When it comes to workplace tech consolidation, companies want and need a simplified tech stack that reduces friction and app overload. Simply put, the more apps and logins employees have to deal with, the more time they waste navigating different systems and interfaces. And this all contributes to poor employee experience.
But, when you offer employees a more streamlined experience, they’ll be able to:
- Perform their jobs more efficiently and effectively, with more ease.
- Feel like they are being taken care of by their company and that they can trust their leaders to help them be successful.
When this happens, you will have happier and more productive employees which leads to better employee experience.
So ultimately, consolidation of tech and corporate mobile apps helps refine the employee tech stack.
The Industry Life Cycle: How Companies Merge and Consolidate Technology
As workplace technology tools look at their product roadmap and value propositions holistically, they look toward creating more robust and all-inclusive frameworks to enhance employee experience and workplace capabilities. This is the tipping point for consolidation. But it begins with a 4-stage life cycle - opening, scaling, focus, and balance & alliance.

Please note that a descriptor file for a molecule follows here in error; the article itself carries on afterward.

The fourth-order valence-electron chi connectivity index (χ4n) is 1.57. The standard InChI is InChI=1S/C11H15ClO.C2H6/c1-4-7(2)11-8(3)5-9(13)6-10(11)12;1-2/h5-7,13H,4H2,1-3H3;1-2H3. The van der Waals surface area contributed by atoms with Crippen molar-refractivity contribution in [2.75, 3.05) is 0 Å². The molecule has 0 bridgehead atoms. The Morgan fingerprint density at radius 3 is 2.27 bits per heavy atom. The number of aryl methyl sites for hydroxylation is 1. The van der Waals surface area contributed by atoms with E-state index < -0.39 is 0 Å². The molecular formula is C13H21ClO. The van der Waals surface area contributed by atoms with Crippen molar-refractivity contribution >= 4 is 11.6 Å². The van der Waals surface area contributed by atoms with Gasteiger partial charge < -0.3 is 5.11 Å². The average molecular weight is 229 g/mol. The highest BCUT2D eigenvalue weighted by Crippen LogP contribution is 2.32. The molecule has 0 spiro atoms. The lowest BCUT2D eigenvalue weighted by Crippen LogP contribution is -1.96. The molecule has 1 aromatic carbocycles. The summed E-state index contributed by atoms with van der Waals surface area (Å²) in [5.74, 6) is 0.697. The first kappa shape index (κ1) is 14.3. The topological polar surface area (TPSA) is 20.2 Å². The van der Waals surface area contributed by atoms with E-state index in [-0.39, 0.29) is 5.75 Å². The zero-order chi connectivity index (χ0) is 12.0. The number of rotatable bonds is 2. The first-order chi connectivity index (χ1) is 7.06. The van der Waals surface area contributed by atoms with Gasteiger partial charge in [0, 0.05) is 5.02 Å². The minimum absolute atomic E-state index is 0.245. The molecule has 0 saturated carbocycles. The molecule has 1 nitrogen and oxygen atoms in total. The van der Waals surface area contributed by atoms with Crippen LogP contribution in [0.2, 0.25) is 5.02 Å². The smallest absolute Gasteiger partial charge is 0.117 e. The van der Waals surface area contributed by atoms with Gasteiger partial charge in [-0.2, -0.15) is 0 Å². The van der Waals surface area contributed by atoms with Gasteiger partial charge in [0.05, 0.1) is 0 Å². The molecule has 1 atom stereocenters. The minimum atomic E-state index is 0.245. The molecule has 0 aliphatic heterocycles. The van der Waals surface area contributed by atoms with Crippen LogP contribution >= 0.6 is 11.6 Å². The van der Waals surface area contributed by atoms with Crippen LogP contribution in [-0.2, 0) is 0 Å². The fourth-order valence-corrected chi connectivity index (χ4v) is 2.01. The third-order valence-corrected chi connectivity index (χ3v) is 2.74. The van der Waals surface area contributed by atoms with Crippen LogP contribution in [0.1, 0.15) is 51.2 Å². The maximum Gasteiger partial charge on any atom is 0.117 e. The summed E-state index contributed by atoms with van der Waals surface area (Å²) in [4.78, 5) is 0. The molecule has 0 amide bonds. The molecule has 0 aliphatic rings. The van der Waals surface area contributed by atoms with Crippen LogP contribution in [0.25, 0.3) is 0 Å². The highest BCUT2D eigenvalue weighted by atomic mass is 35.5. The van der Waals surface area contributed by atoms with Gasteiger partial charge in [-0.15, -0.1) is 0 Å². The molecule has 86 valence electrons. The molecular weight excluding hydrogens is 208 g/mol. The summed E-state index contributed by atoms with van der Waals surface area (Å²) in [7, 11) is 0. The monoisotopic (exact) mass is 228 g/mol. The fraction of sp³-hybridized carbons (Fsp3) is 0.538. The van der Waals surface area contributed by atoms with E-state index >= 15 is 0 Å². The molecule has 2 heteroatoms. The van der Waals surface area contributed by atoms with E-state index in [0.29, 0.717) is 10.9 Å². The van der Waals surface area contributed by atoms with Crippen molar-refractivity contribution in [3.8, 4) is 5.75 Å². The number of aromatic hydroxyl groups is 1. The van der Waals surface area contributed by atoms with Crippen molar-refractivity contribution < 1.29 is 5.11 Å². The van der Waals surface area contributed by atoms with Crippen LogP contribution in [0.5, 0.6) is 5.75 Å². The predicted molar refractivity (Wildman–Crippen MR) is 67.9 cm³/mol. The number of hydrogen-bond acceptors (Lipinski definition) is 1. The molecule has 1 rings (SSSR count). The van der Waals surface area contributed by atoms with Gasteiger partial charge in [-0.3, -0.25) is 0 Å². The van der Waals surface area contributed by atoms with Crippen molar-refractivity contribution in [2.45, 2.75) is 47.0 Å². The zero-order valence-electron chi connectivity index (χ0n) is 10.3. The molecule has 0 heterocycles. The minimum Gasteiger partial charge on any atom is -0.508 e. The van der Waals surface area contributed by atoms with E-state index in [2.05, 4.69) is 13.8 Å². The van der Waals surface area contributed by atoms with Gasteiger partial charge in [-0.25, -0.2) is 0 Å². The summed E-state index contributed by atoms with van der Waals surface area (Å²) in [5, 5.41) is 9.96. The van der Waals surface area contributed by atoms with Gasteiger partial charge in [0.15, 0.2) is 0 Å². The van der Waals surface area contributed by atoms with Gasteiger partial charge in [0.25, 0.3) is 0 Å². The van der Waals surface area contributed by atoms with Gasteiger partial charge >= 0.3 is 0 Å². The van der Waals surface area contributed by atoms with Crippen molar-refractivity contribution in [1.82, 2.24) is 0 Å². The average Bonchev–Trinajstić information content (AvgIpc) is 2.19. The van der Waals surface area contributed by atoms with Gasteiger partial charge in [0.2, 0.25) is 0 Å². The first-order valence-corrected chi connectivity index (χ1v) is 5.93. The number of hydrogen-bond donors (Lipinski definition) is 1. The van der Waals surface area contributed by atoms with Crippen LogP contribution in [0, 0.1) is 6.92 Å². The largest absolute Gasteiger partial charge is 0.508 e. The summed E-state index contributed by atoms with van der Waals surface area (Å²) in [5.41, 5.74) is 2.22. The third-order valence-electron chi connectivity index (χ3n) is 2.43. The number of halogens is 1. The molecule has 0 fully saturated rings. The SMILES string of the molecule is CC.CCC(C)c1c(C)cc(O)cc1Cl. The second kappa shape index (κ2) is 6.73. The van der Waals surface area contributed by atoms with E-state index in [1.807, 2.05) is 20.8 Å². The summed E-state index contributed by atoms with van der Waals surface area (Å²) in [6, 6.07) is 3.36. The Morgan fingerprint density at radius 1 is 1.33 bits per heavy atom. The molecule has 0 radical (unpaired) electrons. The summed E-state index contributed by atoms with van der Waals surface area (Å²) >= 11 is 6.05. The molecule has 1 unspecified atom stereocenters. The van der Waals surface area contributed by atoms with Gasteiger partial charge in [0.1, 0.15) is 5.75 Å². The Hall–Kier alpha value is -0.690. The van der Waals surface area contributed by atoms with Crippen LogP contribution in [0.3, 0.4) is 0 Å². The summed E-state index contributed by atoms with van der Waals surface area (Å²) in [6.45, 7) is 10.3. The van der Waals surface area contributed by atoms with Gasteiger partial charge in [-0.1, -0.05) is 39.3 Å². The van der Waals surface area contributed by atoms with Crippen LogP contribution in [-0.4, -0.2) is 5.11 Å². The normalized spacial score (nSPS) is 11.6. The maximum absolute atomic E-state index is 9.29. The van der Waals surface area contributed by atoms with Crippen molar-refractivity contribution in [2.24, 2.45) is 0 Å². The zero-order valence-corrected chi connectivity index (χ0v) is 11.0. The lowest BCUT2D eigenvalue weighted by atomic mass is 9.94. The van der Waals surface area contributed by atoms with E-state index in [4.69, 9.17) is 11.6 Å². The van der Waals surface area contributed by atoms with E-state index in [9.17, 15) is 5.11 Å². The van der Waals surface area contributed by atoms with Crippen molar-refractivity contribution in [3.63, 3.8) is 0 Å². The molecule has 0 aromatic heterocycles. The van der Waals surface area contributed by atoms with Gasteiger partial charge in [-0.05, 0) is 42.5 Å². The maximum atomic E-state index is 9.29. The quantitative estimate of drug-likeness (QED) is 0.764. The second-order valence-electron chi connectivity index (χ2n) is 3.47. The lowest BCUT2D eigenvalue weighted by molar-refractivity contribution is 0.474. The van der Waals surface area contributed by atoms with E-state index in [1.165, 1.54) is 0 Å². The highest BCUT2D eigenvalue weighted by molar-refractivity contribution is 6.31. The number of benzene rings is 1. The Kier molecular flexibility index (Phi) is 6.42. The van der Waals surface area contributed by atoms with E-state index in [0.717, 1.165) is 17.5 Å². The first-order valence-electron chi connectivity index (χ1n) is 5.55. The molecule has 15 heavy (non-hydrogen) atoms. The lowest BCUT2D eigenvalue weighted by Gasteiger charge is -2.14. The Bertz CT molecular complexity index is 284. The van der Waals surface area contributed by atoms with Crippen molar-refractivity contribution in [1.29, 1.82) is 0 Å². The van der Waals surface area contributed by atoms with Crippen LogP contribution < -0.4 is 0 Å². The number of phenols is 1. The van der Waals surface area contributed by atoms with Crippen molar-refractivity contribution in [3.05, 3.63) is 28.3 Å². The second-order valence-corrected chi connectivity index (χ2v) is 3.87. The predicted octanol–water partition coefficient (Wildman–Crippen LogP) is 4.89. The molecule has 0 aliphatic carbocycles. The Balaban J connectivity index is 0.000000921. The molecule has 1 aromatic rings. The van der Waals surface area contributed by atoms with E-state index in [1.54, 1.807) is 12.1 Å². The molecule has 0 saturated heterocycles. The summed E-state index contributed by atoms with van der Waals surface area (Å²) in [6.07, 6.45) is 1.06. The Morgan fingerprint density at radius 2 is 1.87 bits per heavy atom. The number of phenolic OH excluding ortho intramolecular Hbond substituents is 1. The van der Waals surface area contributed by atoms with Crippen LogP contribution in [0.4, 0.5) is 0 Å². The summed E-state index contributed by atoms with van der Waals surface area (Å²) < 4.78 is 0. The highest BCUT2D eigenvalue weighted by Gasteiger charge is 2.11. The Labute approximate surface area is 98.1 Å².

The Opening Stage: Identifying Opportunities and Building Brand Awareness
The industry life cycle begins with seeing an opportunity and planning to scale as the industry develops and companies gain more market share.
In the workplace industry for example, mobile-first solutions and employee experience apps emerged in response to the demand for digital transformation of the workplace.
At this point, employee experience startups in this space were asking questions like
- How do we differentiate ourselves?
- Who is our target audience?
- How do we build value and adoption?
Workplace technology solutions were trying to do everything humanly possible to gain goal recognition and highlight for whom they are, who they serve, and how they help.
The Scale Stage: Growth in the Industry
Major players emerge with more use cases, funding, and backed by investors.
The fight for the top spot becomes tight and companies gain or maintain momentum and market share. This leads to saturation in the marketplace as more companies enter the industry and offer similar products or services. As mentioned above, this stage is characterized by rapid growth and innovation as companies compete to capture market share and develop buzz worthy, but not necessarily required, features.
For example, in the workplace industry Microsoft Teams was launched in 2017 to compete with Slack by offering a similar platform for workplace communication and collaboration.
During this stage within a company, we typically see leaders and key stakeholders trying to identify competitors and doubling down on their growth plans. An innovative approach becomes paramount as they invest in new tools and technologies. And the competition between these major players in their industry leads to significant advancements and development in their tools and processes.
The Focus Stage: Gaining Traction in the Industry
Companies begin to focus on their core business and aggressively grow their customer base.